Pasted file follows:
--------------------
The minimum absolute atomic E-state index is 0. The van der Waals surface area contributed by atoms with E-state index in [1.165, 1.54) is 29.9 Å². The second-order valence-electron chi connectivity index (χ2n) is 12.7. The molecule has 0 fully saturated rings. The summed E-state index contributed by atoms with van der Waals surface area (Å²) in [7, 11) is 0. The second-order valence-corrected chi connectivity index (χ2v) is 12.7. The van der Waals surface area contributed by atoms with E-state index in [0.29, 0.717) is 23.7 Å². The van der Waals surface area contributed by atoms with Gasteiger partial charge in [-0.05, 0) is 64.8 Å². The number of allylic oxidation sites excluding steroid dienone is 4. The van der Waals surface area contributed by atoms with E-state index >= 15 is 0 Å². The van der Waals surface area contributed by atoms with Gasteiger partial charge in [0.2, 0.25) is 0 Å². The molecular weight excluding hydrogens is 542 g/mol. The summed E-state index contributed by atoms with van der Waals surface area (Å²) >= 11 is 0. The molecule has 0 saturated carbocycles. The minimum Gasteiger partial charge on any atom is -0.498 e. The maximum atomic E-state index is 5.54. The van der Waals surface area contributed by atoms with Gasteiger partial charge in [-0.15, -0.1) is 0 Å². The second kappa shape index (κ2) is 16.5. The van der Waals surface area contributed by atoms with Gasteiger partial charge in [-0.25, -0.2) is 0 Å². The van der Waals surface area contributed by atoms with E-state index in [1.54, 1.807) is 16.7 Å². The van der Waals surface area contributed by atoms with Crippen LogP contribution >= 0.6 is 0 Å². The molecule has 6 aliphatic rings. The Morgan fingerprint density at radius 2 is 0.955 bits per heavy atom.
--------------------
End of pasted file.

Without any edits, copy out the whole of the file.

The minimum absolute atomic E-state index is 0. The van der Waals surface area contributed by atoms with E-state index in [1.165, 1.54) is 29.9 Å². The second-order valence-electron chi connectivity index (χ2n) is 12.7. The molecule has 0 fully saturated rings. The summed E-state index contributed by atoms with van der Waals surface area (Å²) in [7, 11) is 0. The second-order valence-corrected chi connectivity index (χ2v) is 12.7. The van der Waals surface area contributed by atoms with E-state index in [0.29, 0.717) is 23.7 Å². The van der Waals surface area contributed by atoms with Gasteiger partial charge in [-0.05, 0) is 64.8 Å². The number of allylic oxidation sites excluding steroid dienone is 4. The van der Waals surface area contributed by atoms with E-state index >= 15 is 0 Å². The van der Waals surface area contributed by atoms with Gasteiger partial charge in [0.2, 0.25) is 0 Å². The molecular weight excluding hydrogens is 542 g/mol. The summed E-state index contributed by atoms with van der Waals surface area (Å²) >= 11 is 0. The molecule has 0 saturated carbocycles. The minimum Gasteiger partial charge on any atom is -0.498 e. The maximum atomic E-state index is 5.54. The van der Waals surface area contributed by atoms with Gasteiger partial charge in [-0.15, -0.1) is 0 Å². The second kappa shape index (κ2) is 16.5. The van der Waals surface area contributed by atoms with Gasteiger partial charge in [-0.25, -0.2) is 0 Å². The van der Waals surface area contributed by atoms with E-state index in [1.54, 1.807) is 16.7 Å². The van der Waals surface area contributed by atoms with Crippen LogP contribution >= 0.6 is 0 Å². The molecule has 6 aliphatic rings. The Morgan fingerprint density at radius 2 is 0.955 bits per heavy atom.